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Port of Brownsville achieves milestone in channel deepening project

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LNG Industry,

The Port of Brownsville has announced that it has received a key permit from the US Army Corps of Engineers (USACE) to advance the Brazos Island Harbor Channel Improvement Project (BIH) to its construction phase.

According to the statement, this permit is the latest milestone in the port’s effort to deepen the ship channel from 42 ft to 52 ft. This will lead to significant navigational safety improvements for commercial shipping in South Texas.

John Reed, Brownsville Navigation District Chairman, said: “Today we find ourselves on the verge of a new economic era for the Rio Grande Valley and the channel deepening is essential for our continued progress and success.

“These crucial infrastructure projects solidify our presence in the global market and create better economic opportunities for our local workforce.”

Once complete, the Port of Brownsville will reportedly be one of the deepest ports on the Gulf of Mexico, enhancing its competitiveness by closely aligning with the design features of the expanded Panama Canal.

According to the statement, planning to deepen the ship channel first started in 2007 with a project feasibility study. In 2014, the USACE completed the feasibility study recommending deepening the channel to 52 ft. Two years later, the US Congress officially authorised the project, making the BIH eligible to receive federal funding.

The Port of Brownsville claims that the project may cost more than US$350 million, with construction expected to commence next year. In the statement, the port claims that it is expecting to pay for the project with a combination of public, private and federal funds.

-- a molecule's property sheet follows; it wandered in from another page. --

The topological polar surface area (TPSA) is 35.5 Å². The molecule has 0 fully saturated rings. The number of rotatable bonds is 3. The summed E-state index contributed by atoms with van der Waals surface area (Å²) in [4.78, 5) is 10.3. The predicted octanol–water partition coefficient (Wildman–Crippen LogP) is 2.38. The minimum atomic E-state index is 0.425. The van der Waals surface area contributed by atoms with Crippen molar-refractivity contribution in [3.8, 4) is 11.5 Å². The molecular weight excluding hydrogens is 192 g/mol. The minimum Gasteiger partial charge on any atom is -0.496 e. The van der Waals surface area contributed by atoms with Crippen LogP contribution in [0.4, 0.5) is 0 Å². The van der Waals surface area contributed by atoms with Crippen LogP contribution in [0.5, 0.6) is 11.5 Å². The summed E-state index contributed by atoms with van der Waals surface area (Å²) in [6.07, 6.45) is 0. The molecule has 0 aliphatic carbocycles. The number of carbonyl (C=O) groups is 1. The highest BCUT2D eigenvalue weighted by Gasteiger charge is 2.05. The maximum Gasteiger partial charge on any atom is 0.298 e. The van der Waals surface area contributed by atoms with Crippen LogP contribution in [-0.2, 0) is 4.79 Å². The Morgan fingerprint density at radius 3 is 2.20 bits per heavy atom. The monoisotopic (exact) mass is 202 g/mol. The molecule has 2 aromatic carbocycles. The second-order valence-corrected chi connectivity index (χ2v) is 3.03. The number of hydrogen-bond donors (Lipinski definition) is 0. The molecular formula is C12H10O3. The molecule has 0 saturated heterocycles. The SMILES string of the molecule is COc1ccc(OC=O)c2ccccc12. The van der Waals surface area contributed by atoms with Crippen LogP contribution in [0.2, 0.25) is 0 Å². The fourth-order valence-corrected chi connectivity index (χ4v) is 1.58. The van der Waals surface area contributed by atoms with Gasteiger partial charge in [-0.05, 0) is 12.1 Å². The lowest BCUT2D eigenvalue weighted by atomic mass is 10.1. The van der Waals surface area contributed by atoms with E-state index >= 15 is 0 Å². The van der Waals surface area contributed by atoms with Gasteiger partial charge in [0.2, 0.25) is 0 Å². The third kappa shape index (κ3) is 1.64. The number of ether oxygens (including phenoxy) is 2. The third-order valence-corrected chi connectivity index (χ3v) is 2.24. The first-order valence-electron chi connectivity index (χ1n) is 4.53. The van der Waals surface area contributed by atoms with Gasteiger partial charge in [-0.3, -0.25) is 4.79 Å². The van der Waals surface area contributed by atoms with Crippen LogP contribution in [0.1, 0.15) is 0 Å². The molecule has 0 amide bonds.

Illustrating confidence in the public-private partnership (P3) strategy, NextDecade Corp., the owner of the proposed Rio Grande LNG project located at the port, announced a landmark agreement with the BND in April, agreeing to pay 100% of the deepening project from the western boundary of its lease site along the ship channel to the channel’s offshore origin (more than nine miles) – or more than half of the deepening project. According to the Port of Brownsville, NextDecade’s part includes arguably the most challenging and costly portions.

It is expected that other proposed port projects will join the P3, sharing the costs and benefits of deepening the channel.

According to the statement, completion of the deepening project is crucial for attracting new business opportunities and for allowing existing companies at the port to further expand their own services. In addition to this, the port will be able to accommodate deeper draft cargo vessels carrying heavier loads, which translates to a greater economic impact per vessel for the region.

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